The community in Judaism is not a functional-utilitarian, but an ontological one. The community is not just an assembly of people who work together for their mutual benefit, but a metaphysical entity, an individuality; I might say, a living whole. In particular, Judaism has stressed the wholeness and the unity of Knesset Israel, the Jewish community. The latter is not a conglomerate. It is an autonomous entity, endowed with a life of its own. We, for instance, lay claim to Eretz Israel. God granted the land to us as a gift. To whom did He pledge the land? Neither to an individual, nor to a partnership consisting of millions of people. He gave it to the Knesset Israel, to the community as an independent unity, as a distinct juridic metaphysical person. He did not promise the land to me, to you, to them; nor did He promise the land to all of us together. Abraham did not receive the land as an individual, but as the father of a future nation. The Owner of the Promised Land is the Knesset Israel, which is a community persona. However strange such a concept may appear to the empirical sociologist, it is not at all a strange experience for the halakhist and the mystic, to whom Knesset Israel is a living, loving, and suffering mother. The personalistic unity and reality of a community, such as Knesset Israel, is due to the philosophy of existential complementarity of the individuals belonging to the Knesset Israel. The individuals belonging to the community complement one another existentially. Each individual possesses something unique, rare, which is unknown to others; each individual has a unique message to communicate, a special color to add to the communal spectrum.
The Rav is speaking of the halakhic category of knesset Yisrael, the Israelite congregation as a corporate entity greater than the sum of its parts. In Temura (15b), the Talmud deals with the status of an ownerless sin-offering. Generally, such an offering serves to expiate ones offense, but what if the owner dies after the animal has been designated but before it has been offered? Normally, the animal can no longer be brought, but if the animal was designated as a public sin-offering, it is irrelevant what happened to the one who designated it, because the community cannot die. The Rav explains that the existence of the community as a metaphysical unity surpasses the physical existence of its individual members.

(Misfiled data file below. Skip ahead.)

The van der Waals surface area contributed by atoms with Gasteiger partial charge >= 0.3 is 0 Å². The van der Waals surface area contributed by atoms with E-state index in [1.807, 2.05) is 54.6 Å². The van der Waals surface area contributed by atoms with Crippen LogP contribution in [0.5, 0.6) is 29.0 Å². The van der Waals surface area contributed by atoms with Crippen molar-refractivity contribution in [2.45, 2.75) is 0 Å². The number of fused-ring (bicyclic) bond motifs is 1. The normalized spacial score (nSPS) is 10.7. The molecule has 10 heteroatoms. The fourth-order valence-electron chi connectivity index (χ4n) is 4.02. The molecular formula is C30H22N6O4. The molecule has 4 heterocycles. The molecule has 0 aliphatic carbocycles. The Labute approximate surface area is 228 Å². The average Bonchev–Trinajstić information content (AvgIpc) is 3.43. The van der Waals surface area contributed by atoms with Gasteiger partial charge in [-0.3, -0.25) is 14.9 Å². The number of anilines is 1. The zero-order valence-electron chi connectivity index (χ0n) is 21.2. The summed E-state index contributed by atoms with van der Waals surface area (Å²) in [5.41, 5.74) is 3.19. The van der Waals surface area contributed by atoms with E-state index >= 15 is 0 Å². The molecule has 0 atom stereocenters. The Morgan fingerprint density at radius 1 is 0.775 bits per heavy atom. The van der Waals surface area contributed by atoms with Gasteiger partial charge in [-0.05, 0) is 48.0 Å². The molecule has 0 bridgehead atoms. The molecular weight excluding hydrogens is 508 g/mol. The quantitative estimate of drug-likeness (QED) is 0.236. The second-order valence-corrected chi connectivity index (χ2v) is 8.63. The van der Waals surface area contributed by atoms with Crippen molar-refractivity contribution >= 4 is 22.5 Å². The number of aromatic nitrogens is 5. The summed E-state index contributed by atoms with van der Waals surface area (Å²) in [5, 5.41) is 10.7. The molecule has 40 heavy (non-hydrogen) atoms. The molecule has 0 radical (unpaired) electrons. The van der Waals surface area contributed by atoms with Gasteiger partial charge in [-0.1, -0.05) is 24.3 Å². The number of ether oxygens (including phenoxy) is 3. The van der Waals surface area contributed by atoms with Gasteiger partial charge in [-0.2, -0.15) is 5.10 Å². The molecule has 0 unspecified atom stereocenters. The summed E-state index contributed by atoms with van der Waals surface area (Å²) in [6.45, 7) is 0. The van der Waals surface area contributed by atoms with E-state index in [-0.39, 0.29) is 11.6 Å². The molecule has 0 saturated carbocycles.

Rav Saadia Gaon declares: "The unifying factor which makes us a nation is our connection to Torah." In his essay "Torah and Humility," Rav Soloveitchik advances some of the ramifications of this communal outlook on the kedusha (holiness) of the relationship between the Torah and the Jewish people.
The Bach explains that the blessing we recite in the morning, "la-asok be-divrei Torah" (to engage in the words of the Torah), is more embracing than "li-lmod Torah" (to learn Torah). The berakha, recited by all, including the great scholar, is not for the esoteric intellectual experience of Torah, but rather for the exoteric love of Torah and for the kedusha that results. The entire Jewish community is a Torah community, and hence a holy one, including both the aristocrat of mind and spirit, and the simple anonymous individual. "Torah tziva lanu Moshe, morasha kehillat Yaakov." The Torah is the inheritance of the entire community of Israel
Kedushat Ha-Torah is based on the certainty that all the congregation of God is holy, that all can achieve sanctity. The Rambam writes that the Torah guarantees that the Jews will repent and come closer to God. The humble, generous ben Torah must have confidence and faith in Klal Yisrael, the Jewish community as a whole. He cannot belong to a sect, concerned only with itself. Every Jew has the capacity for kedusha and a desire for sanctity, even if he is unaware of it, and none shall be expelled. We shall never give up on a single Jew, we have faith in "the lost in the land of Edom and the oppressed in the land of Egypt," the assimilated and the downtrodden, even as we believe in the words of the prophet, "Peace, peace, says God, to the far and the near, and I shall heal them."